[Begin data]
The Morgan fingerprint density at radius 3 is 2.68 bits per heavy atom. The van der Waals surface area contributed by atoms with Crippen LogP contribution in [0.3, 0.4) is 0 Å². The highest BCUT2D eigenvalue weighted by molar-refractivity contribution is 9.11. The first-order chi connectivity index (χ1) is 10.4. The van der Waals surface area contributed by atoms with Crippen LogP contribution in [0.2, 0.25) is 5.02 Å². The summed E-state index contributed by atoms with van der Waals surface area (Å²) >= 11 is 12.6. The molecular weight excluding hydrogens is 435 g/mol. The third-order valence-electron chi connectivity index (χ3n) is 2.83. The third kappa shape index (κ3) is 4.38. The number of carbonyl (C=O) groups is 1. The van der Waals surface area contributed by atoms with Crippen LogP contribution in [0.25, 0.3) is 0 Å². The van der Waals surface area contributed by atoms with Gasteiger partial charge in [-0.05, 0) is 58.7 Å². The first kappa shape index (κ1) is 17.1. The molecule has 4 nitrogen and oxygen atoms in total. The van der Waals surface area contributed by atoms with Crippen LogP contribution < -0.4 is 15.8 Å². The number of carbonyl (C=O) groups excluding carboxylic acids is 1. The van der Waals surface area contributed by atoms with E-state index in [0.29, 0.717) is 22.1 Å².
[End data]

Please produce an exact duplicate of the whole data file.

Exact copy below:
The Morgan fingerprint density at radius 3 is 2.68 bits per heavy atom. The van der Waals surface area contributed by atoms with Crippen LogP contribution in [0.3, 0.4) is 0 Å². The highest BCUT2D eigenvalue weighted by molar-refractivity contribution is 9.11. The first-order chi connectivity index (χ1) is 10.4. The van der Waals surface area contributed by atoms with Crippen LogP contribution in [0.2, 0.25) is 5.02 Å². The summed E-state index contributed by atoms with van der Waals surface area (Å²) >= 11 is 12.6. The molecular weight excluding hydrogens is 435 g/mol. The third-order valence-electron chi connectivity index (χ3n) is 2.83. The third kappa shape index (κ3) is 4.38. The number of carbonyl (C=O) groups is 1. The van der Waals surface area contributed by atoms with Crippen LogP contribution in [0.25, 0.3) is 0 Å². The van der Waals surface area contributed by atoms with Gasteiger partial charge in [-0.05, 0) is 58.7 Å². The first kappa shape index (κ1) is 17.1. The molecule has 4 nitrogen and oxygen atoms in total. The van der Waals surface area contributed by atoms with Crippen LogP contribution < -0.4 is 15.8 Å². The number of carbonyl (C=O) groups excluding carboxylic acids is 1. The van der Waals surface area contributed by atoms with E-state index in [0.29, 0.717) is 22.1 Å².